ALBUQUERQUE, N.M. (KRQE) – There’s no doubt Tingley Beach is full of feathery friends, and they’ve had no issues leaving their mark.
“I can see how they can see them as a nuisance. Just like the pigeons,” said Albuquerque resident Sandra Chaves.
The Albuquerque Biological Park is handling overpopulation of geese in the area by piercing eggs. This process, however, is not sitting well with some visitors.
“It doesn’t seem very humane and I don’t expect for them to do something like that when their job is to take care of the animals,” said Chaves.
Some residents see both sides of the argument, but think there’s a better method.
“There’s a lot of areas they can take them to and there’s a few lakes around and they can always move them,” said Albuquerque resident Johnny Ayala.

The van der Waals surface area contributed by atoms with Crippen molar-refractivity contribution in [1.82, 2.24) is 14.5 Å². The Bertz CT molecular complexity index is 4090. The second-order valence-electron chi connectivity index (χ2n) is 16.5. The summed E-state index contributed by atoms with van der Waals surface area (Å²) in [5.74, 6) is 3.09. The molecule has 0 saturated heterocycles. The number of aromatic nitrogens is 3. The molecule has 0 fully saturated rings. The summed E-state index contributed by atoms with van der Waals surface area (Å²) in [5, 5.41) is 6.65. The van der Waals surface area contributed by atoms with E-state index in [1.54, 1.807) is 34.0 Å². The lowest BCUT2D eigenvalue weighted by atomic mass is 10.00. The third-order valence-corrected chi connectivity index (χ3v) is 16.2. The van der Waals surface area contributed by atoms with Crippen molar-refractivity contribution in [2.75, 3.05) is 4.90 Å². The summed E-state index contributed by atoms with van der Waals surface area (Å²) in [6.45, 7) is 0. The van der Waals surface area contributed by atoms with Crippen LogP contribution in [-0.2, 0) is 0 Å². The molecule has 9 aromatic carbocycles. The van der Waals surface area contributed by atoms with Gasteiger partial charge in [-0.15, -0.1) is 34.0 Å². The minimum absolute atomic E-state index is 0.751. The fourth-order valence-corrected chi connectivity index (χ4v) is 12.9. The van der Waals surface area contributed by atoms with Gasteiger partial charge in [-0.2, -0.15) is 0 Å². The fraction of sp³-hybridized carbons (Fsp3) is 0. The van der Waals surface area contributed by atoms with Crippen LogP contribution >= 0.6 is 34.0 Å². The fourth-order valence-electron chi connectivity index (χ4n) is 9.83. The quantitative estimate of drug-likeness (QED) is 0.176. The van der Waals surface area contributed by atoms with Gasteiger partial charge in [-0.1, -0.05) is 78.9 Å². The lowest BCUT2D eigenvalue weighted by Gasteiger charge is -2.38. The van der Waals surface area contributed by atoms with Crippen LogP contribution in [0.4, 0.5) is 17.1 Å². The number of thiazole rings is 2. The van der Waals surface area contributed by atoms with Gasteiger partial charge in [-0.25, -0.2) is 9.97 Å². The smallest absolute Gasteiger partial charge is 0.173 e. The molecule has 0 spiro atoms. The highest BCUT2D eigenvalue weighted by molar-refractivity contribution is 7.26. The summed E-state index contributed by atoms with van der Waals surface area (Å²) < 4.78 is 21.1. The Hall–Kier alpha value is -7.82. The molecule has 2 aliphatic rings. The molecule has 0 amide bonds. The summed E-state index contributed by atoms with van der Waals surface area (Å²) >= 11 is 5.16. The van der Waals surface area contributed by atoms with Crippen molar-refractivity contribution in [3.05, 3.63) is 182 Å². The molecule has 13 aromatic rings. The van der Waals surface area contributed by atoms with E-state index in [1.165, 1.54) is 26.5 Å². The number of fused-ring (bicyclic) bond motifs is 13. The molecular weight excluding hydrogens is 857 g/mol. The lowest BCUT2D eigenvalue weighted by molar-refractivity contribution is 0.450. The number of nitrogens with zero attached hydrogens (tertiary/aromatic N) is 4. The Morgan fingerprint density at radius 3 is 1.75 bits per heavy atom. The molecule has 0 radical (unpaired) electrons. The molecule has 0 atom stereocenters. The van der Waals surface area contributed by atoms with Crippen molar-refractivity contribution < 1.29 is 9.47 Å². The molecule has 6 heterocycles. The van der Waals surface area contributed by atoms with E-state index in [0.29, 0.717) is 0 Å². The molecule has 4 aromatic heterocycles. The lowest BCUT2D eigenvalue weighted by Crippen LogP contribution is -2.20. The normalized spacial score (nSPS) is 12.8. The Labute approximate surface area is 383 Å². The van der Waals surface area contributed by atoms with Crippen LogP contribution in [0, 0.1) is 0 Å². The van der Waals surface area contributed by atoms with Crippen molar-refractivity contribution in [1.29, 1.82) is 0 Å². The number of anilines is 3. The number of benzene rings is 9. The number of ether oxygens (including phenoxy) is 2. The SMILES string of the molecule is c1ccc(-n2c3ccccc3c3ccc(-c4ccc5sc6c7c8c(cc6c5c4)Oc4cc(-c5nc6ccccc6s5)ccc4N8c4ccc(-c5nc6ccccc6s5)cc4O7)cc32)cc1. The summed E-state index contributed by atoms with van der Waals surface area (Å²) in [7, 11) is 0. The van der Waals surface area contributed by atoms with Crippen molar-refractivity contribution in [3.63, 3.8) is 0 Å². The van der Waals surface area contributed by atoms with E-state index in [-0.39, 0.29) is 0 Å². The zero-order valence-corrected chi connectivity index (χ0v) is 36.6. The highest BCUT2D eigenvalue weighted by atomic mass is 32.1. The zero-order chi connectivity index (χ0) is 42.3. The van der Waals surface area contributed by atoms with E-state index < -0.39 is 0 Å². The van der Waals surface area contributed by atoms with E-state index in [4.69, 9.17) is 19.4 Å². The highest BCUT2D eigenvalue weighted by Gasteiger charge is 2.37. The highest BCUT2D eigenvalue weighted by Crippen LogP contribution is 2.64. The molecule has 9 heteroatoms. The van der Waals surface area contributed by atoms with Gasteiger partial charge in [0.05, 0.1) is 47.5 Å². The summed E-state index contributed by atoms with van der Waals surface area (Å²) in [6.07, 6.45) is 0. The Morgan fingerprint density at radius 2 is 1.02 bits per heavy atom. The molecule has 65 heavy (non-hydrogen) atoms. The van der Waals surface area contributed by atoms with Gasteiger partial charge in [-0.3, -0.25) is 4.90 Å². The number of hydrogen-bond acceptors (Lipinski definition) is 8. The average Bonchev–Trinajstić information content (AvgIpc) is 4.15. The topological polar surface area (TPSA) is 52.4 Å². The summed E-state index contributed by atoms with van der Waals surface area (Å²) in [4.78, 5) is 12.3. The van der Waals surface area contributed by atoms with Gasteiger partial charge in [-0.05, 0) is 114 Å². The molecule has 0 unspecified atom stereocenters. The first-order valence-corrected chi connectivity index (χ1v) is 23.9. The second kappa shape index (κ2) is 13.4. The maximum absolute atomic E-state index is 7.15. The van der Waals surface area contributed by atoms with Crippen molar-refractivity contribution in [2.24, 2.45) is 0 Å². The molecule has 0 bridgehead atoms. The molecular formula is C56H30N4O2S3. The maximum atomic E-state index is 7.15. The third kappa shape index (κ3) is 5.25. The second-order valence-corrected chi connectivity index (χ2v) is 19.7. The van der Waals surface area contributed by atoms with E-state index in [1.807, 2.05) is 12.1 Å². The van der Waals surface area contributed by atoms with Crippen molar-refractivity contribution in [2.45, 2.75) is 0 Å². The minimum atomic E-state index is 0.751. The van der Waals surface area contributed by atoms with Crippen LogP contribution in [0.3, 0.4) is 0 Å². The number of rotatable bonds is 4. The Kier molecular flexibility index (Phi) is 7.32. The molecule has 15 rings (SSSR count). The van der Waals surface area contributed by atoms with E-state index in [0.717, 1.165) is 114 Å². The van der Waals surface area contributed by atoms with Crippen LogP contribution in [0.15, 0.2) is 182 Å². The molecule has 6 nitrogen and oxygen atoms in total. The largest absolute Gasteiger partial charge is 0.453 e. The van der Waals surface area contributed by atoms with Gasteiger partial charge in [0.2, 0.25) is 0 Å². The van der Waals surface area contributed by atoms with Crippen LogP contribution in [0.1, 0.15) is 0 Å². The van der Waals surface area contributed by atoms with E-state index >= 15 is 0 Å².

The Albuquerque Biological Park has a permit to perform the process from March until the end of June from the U.S. Fish and Wildlife. They say they follow all the rules, including one that states they can’t pierce eggs over 10 days old. They also have permission to destroy the eggs by shaking, oiling and freezing them.